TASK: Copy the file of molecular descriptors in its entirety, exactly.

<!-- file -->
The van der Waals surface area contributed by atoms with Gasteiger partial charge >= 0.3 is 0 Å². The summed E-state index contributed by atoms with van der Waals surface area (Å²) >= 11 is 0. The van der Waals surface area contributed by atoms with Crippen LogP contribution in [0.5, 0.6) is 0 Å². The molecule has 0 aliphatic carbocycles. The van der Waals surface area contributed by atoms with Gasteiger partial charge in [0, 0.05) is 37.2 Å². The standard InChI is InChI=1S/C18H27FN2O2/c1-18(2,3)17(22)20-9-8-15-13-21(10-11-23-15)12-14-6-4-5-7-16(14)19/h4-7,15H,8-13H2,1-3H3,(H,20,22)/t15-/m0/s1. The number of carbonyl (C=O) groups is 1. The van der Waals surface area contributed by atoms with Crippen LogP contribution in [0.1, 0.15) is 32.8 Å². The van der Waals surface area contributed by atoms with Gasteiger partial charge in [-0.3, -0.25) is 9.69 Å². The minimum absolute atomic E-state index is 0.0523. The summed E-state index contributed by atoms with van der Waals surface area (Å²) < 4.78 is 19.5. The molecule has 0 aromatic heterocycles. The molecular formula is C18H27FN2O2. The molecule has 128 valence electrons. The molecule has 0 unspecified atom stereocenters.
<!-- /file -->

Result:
The van der Waals surface area contributed by atoms with Gasteiger partial charge >= 0.3 is 0 Å². The summed E-state index contributed by atoms with van der Waals surface area (Å²) >= 11 is 0. The van der Waals surface area contributed by atoms with Crippen LogP contribution in [0.5, 0.6) is 0 Å². The molecule has 0 aliphatic carbocycles. The van der Waals surface area contributed by atoms with Gasteiger partial charge in [0, 0.05) is 37.2 Å². The standard InChI is InChI=1S/C18H27FN2O2/c1-18(2,3)17(22)20-9-8-15-13-21(10-11-23-15)12-14-6-4-5-7-16(14)19/h4-7,15H,8-13H2,1-3H3,(H,20,22)/t15-/m0/s1. The number of carbonyl (C=O) groups is 1. The van der Waals surface area contributed by atoms with Crippen LogP contribution in [0.1, 0.15) is 32.8 Å². The van der Waals surface area contributed by atoms with Gasteiger partial charge in [-0.3, -0.25) is 9.69 Å². The minimum absolute atomic E-state index is 0.0523. The summed E-state index contributed by atoms with van der Waals surface area (Å²) < 4.78 is 19.5. The molecule has 0 aromatic heterocycles. The molecular formula is C18H27FN2O2. The molecule has 128 valence electrons. The molecule has 0 unspecified atom stereocenters.